Shall we talk about having friends and family as your wedding photographer? 🤔
I’m a huuuge supporter of having your wedding your way and doing exactly what is right for you, regardless of the opinions of others; I totally understand that there are tons of reasons why couples might choose to go down that route. However, there’s a lot that goes on ‘behind the photos’ when it comes to wedding photography, and it’s really important to consider the potential pitfalls of having a friend or relative as your wedding photographer.
Read on for some of my thoughts on the topic, and for some pointers at the end for those who are set on going ahead with it.
1. The familiarity can actually make things awkward.
This might not be the case for everyone, but it can often feel pretty awkward to be smooching your other half in front of friends or family, or displaying moments of sensitivity or vulnerability. Awkwardness shines through in photographs, and as wedding photographers, we've seen a million kisses, hugs and intimate moments, and are experts at putting our couples at ease to get the best possible results.
2. They may not have much experience.
Photographing a wedding is so much more than 'just' the photos. Wedding photographers are experts in wedding day timelines, crowd management, communication, last minute changes, flexibility and problem-solving. Timings are often tight, and it's important to have the experience of photographing weddings so you know where to be when, and how to deal with anything that's thrown your way (think sudden downpours, crying children, etc.!) Without this, it's likely that important moments will be missed and the day may not run as smoothly.
3. You're unlikely to be covered by a contract or insurance.
Sure, the paperwork involved in hiring a professional photographer can seem boring and a bit of a 'vibe killer', but ultimately it's there to keep both you and the photographer safe and happy. Professional photographers will provide you with a clear contract outlining what you can expect in all situations, as well as being covered by extensive insurance in case of any accidents, mishaps or damage.
4. It can be seriously awkward if there are any issues.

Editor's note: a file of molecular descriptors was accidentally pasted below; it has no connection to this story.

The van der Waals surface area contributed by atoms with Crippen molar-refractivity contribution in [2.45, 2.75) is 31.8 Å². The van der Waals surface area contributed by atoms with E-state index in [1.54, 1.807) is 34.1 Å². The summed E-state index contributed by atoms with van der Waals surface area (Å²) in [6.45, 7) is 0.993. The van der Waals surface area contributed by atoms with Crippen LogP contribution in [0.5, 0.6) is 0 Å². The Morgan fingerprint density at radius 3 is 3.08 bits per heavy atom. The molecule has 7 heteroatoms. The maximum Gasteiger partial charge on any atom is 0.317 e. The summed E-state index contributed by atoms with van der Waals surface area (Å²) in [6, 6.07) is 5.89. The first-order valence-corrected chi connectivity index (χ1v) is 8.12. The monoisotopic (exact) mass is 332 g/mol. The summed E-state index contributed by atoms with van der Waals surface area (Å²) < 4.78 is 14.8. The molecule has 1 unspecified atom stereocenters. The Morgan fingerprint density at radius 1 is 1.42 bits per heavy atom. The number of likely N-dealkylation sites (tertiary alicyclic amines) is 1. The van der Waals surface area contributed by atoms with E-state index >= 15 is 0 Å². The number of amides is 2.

Picture the scene: you get your wedding photos back and there's a ton of key moments missing/the photos are really poor quality/etc. It can be really difficult to raise these issues with someone you're close to, and doing so can cause awkwardness and even long term damage to your relationship. Think carefully about whether this is a risk you're happy to take.
5. They won't be able to fully enjoy your wedding day
You want all of your guests to be able to fully get into the spirit of your wedding day and enjoy it with you - right? If someone close to you is responsible for your wedding photography, they won't be able to relax, eat, drink and party with you and your guests as they'll be too busy trying to capture all the action.
6. It's a lot of pressure!
Both for that person, and on your relationship with them. Your wedding day is only going to happen once, and whoever is taking those photos is going to get one chance to get it right. That's a hell of a lot of pressure to put on a friend or family member, and it can cause a lot stress and anxiety! The more stressed and anxious they are, the less likely they are to catch those key moments and the more likely it is that you'll be disappointed.
7. Your photos may not be their top priority.
Family and friends are likely to know lots of other people at your wedding, meaning that there's lots of opportunities to get caught in conversations or prioritise other things over getting those key moments. Whilst a professional photographer will put your photos at the top of their list of priorities at all points of your wedding day, the same can't always be said of one of your guests.
8. They may not have procedures in place to protect your photos.
Image storage sounds boring, but it's a hugely important part of being a wedding photographer. We spend hundreds (if not thousands) of pounds per year investing in both hardware and software to ensure that all of our couples' galleries are safe, secure and delivered to the highest possible quality, no matter what happens. Without these practices in place, there's a definite risk of damage or loss.
So, you're still set on having a friend or relative photographing your wedding - I get it. I totally understand that there are many reasons why couples may choose to do this. So how can you protect yourself if you do go down this route?
Set out clear boundaries and expectations well in advance
Consider asking them to do a pre-wedding photoshoot for you, so you get used to the dynamic and know what calibre of photos you're likely to receive
Check that they're definitely happy to take your photos, and make sure you have a back up plan in place!